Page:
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    Sunrise from the balcony

  • Offagna (hill top town with a castle)
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Offagna’s lovely castle

  • Castelfidardo (to look at the Accordion Museum which, you’ll never guess, was shut. We did meet a very happy singing man that escorted us there though so that was er, interesting).
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The museum was shut but there was a shop with a lot of accordions… (if you’re coming to visit and you’re worried I’ll try and take you to an accordion museum, don’t worry – this was a one off)

So all very nice. I think I could be a happy tour guide when I grow up. However, all that coincided with…

The Scary Week of Teaching Terror

Which involved teaching… let me see… about 260 children English. It has been stressful. And I’ve started the classes in such a random fashion that I don’t really know who I’ve done what with now. However, I’m now famous (or infamous) in the schools. One of these teaching type websites recommends you start the lesson with a hello song and finish with a goodbye song. I’d found some stuff on youtube.com but there wasn’t internet access in the classes so… I did what any nervous, inexperienced teacher would do and took my guitar in and sang to them. All children in the Marcelli and Numana areas can now sing along to “Hello, how are you?” and “Bye bye, see you again” songs. They are incessantly catchy. I can’t imagine ever having a night’s sleep again without them going round and round my head. Anyway, my reputation proceeded me on the last day and I got a song request even before I introduced myself. It’s a good job my embarrassment threshold is relatively high these days.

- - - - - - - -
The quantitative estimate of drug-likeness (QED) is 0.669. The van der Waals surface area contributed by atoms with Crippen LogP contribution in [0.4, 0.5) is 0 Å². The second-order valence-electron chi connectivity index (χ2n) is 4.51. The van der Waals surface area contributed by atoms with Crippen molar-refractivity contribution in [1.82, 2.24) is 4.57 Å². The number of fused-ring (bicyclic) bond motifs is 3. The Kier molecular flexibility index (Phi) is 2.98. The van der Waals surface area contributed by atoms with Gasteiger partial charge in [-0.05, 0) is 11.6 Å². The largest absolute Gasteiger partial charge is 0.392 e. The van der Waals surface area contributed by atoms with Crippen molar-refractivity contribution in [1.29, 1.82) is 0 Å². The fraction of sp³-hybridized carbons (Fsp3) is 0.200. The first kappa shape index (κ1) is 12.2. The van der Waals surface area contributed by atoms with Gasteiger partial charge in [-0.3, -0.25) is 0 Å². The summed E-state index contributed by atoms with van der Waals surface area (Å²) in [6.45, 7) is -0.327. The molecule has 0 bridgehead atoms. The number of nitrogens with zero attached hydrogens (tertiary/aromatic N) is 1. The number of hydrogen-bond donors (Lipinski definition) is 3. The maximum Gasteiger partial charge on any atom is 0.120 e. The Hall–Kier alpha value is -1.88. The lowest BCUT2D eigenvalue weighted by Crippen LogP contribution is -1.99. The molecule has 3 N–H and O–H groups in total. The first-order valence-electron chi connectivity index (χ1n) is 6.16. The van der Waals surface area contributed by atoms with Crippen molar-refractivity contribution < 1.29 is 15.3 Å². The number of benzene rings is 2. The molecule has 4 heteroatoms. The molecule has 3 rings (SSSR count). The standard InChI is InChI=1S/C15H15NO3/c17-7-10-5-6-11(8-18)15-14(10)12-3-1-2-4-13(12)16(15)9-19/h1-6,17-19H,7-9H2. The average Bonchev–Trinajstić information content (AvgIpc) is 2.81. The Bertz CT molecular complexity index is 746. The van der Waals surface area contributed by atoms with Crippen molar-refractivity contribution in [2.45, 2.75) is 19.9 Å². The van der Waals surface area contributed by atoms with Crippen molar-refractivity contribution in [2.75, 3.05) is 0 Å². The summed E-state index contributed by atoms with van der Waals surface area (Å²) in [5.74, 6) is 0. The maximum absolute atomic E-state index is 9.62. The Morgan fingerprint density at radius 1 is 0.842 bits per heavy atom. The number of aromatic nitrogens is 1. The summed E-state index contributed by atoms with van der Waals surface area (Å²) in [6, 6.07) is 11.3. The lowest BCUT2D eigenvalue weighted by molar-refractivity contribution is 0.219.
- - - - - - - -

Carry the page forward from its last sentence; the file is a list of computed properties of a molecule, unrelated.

My language school that contracted me to the state schools suggested I have lunch with the staff on Wednesday as I’ve got a two hour gap between lessons. “Lunch with the staff” was misleading. It was lunch with children. I was at least 20 meters away from the nearest member of staff. I think I was supposed to be keeping them (the children, not the staff) in order. However, by the time pudding came round, there was a little crowd of children around me and the other teacher had to come to tell them to sit down. I suspect I should have done that.

There was only a couple of er, “difficult” classes so I suppose that’s ok. One teacher said I need to be harder on the kids. I’m not entirely sure how without actually using physical violence. I’ll have to look at the regulations in Italy but I’m pretty sure I can’t do that.

The plus side is that the latest teaching stresses have almost removed my driving stresses! On Monday I actually looked forward to getting in the car.

Living room

I HAVE ONE! Marco changed my old bedroom into a living room a week or so back and now I even have a nice flatscreen tv. WOOHOO 🙂

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Living room plus legs…

Right, I’m supposed to be lesson planning, not blogging. <Sigh>.

I hope you all have wonderful weekends.

Buonanotte!

xxx